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pp. 205-236

The signs were unmistakable. All through the day on February 12, Grant had encircled almost all of the Southern lines, the exception being the extreme Confederate left near Lick Creek. Likewise, the Union navy appeared on the river and while not offering much of a fight, it still showed itself, as much to the Union army ashore as to the Confederates. ...

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10. “You Are Not at Fort Henry”

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pp. 237-263

If fighting a war was hard work, the armies arrayed around Fort Donelson saw that difficulty compounded exponentially as dawn broke over the Cumberland River valley on February 14. A combination of factors had come together to make the previous night one of the most miserable certainly during the war and perhaps in the lives of almost all involved. ...

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11. “Not Generally Having an Idea That a Big Fight Was on Hand”

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pp. 264-282

“The morning of the 15th dawned clear and hopeful,” John A. McClernand wrote later that month, “and both officers and men, unshaken by another night of intense suffering, stood to their arms, ready for the work of an eventful day.” McClernand may have been unshaken in his comparatively comfortable headquarters, but Illinoisan George Carrington wrote that the men “threw off our snow covered blankets while the chill wintry air penetrated our very bones.” ...

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12. “The Whole Line Just Seemed to Melt Away and Scatter”

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pp. 283-307

John A. McClernand could tell something was amiss by the sounds and then sights of Confederates to his right. “At early dawn this morning,” the general wrote, “he [the enemy] was discovered rapidly moving in large masses to my extreme right.” Even worse, McArthur was falling “back before the pressure of overpowering numbers.” ...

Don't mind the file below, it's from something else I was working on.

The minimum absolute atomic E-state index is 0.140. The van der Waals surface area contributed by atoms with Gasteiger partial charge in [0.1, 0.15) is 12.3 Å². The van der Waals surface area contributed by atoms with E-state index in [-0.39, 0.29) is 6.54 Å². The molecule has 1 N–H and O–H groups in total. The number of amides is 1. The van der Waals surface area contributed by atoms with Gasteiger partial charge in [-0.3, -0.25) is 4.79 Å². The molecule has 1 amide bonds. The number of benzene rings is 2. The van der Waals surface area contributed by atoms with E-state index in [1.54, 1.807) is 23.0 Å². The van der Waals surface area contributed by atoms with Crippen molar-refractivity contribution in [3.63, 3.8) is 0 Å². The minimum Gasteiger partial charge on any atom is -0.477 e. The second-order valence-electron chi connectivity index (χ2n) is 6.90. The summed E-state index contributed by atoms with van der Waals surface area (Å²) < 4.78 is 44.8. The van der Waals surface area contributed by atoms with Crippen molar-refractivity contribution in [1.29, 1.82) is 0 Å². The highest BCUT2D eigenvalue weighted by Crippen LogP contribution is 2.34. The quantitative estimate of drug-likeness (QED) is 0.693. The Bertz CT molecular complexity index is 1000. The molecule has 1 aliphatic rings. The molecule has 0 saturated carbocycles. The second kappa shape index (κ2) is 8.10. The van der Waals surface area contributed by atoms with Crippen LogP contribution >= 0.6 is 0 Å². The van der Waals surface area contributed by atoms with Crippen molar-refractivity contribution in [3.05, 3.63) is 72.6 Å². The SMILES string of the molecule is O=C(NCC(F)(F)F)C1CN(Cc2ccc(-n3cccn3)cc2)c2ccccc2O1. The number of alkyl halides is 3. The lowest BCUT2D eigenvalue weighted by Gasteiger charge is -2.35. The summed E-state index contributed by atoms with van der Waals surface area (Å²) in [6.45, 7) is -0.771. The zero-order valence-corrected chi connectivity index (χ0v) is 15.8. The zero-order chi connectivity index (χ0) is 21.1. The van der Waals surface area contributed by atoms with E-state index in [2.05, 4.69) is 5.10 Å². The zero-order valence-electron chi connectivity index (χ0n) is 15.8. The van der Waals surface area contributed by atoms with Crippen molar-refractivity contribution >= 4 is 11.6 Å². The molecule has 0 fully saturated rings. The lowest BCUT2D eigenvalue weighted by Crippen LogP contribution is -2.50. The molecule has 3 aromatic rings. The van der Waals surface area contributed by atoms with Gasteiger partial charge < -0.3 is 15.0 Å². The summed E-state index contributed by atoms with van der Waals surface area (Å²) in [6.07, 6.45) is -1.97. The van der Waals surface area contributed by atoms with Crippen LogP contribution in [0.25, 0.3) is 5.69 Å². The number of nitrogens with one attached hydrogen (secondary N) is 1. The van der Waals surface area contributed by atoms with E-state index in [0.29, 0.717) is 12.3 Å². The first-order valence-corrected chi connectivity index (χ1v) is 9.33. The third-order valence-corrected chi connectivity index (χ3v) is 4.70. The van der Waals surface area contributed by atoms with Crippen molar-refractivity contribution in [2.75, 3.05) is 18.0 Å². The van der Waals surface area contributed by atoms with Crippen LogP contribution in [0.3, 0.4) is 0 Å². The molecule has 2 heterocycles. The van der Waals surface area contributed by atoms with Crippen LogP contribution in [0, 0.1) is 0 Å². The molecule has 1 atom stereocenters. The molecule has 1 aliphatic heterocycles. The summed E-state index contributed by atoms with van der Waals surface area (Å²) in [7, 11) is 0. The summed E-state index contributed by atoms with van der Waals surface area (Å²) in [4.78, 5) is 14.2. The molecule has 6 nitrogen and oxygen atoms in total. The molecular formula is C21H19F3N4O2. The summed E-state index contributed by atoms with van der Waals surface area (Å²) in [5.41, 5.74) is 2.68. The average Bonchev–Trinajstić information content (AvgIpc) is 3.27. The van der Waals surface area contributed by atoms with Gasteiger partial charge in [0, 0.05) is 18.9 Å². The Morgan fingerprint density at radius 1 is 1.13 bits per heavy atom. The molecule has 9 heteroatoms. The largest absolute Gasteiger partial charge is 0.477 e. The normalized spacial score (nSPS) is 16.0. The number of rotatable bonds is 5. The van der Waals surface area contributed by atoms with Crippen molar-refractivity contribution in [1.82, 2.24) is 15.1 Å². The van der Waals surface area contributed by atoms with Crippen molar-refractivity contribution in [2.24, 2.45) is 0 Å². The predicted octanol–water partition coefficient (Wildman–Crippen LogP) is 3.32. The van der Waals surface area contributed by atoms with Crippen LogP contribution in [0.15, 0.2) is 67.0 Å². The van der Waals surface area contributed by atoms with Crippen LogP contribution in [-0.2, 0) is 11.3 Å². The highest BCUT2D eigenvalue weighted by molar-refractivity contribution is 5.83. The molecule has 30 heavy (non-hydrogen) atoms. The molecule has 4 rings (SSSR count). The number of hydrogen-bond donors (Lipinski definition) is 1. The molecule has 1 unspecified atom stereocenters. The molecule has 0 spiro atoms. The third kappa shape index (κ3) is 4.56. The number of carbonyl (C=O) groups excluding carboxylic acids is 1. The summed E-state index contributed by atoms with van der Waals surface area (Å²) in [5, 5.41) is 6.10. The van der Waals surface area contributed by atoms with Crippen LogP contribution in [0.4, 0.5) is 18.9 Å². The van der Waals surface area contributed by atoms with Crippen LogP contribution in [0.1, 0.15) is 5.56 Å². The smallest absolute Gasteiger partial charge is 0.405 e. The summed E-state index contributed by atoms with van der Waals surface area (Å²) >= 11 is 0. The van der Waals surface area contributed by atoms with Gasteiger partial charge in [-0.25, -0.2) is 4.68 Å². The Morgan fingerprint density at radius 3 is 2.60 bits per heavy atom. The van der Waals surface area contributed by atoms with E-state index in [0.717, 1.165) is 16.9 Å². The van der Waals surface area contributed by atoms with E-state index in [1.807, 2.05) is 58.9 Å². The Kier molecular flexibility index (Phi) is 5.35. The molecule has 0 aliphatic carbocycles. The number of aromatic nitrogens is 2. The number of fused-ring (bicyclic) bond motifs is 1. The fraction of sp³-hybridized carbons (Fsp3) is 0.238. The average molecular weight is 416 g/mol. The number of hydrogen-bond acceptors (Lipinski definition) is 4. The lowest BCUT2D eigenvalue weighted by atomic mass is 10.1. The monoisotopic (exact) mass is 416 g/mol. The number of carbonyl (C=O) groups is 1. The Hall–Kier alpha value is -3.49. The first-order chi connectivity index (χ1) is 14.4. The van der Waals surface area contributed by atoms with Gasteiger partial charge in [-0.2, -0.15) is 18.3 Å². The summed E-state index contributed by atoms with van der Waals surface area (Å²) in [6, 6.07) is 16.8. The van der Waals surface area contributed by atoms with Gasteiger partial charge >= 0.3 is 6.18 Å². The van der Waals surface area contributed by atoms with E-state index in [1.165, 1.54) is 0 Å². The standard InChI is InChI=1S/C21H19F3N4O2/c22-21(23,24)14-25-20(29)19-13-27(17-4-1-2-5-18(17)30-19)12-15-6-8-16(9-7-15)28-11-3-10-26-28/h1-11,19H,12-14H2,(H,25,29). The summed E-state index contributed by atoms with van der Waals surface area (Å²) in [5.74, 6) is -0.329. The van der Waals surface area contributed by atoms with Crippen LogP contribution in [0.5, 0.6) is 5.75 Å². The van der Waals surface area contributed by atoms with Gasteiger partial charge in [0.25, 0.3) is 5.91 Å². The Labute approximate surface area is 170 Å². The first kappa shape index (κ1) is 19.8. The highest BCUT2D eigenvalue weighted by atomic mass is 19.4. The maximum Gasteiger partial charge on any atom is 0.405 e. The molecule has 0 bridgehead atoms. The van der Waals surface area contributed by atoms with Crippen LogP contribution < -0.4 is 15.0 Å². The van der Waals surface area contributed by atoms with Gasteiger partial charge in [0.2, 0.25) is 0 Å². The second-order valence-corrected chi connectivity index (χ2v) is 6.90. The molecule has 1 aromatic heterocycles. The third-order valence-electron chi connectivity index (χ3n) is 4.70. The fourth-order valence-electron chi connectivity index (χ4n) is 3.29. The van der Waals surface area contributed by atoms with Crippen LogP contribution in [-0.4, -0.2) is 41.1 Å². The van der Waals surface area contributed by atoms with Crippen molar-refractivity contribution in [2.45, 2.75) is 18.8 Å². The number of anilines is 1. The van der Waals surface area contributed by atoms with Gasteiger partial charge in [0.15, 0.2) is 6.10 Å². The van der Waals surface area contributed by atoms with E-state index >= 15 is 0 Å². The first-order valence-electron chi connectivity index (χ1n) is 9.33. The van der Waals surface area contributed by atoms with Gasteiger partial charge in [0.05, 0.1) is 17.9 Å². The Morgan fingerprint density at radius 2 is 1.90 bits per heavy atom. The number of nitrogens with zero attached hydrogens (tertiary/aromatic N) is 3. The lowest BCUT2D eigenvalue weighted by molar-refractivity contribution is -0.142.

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13. “Up to This Period the Success Was Complete”

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pp. 308-327

Abraham Lincoln was a troubled man, his fifty-third birthday three days before causing him less concern comparatively than his two very sick boys. He was also keeping track of the developments around Fort Donelson as best he could. He received delayed reports from Grant’s expedition, because after Grant sent messages they traveled to Cairo, then to St. Louis, ...

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14. “The One Who Attacks First Now Will Be Victorious”

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pp. 328-350

Into the mass of Federal brigades that were in the process of repelling an equally disfigured mass of Confederate brigades strode perhaps the most important arrival on the Federal right, Ulysses S. Grant. While his presence was not that inspiring, one beaten Federal writing that “he is a savage looking oll cuss,” his determination made up for any other shortcoming. ...

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15. “We Got the Place”

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pp. 351-375

The rainy and cold night of February 15 was anything but calm and peaceful. Like previous nights, brigades were on the move, decisions were being made, and fates were determined as the events at Fort Donelson drove toward a climax. And as usual in this dreary mid-February, it was all done in the worst of cold snaps. ...

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16 “The Trophies of War Are Immense”

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pp. 376-396

The USS Carondelet arrived at Cairo in a heavy fog on February 17, one observer noting the ironclad actually “passed below the town unnoticed, and had great difficulty in finding the landing.” While slowly moving back toward Cairo blowing her whistle, numerous people in the town thought it was a Confederate gunboat raiding from below. ...

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Epilogue

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pp. 397-406

Forts Henry and Donelson were watershed events in the Civil War, especially at the specific moment they occurred. As the first meaningful Federal victories, they propelled the Union war effort deeper into the South and galvanized Northern morale. They were also defining moments for the soldiers involved. ...

Appendix A: Fort Henry Order of Battle, February 6, 1862

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pp. 407-410

Appendix B: Fort Donelson Order of Battle, February 12–16, 1862

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pp. 411-416

Notes

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pp. 417-468

Bibliography

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pp. 469-500

Index

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pp. 501-514

Images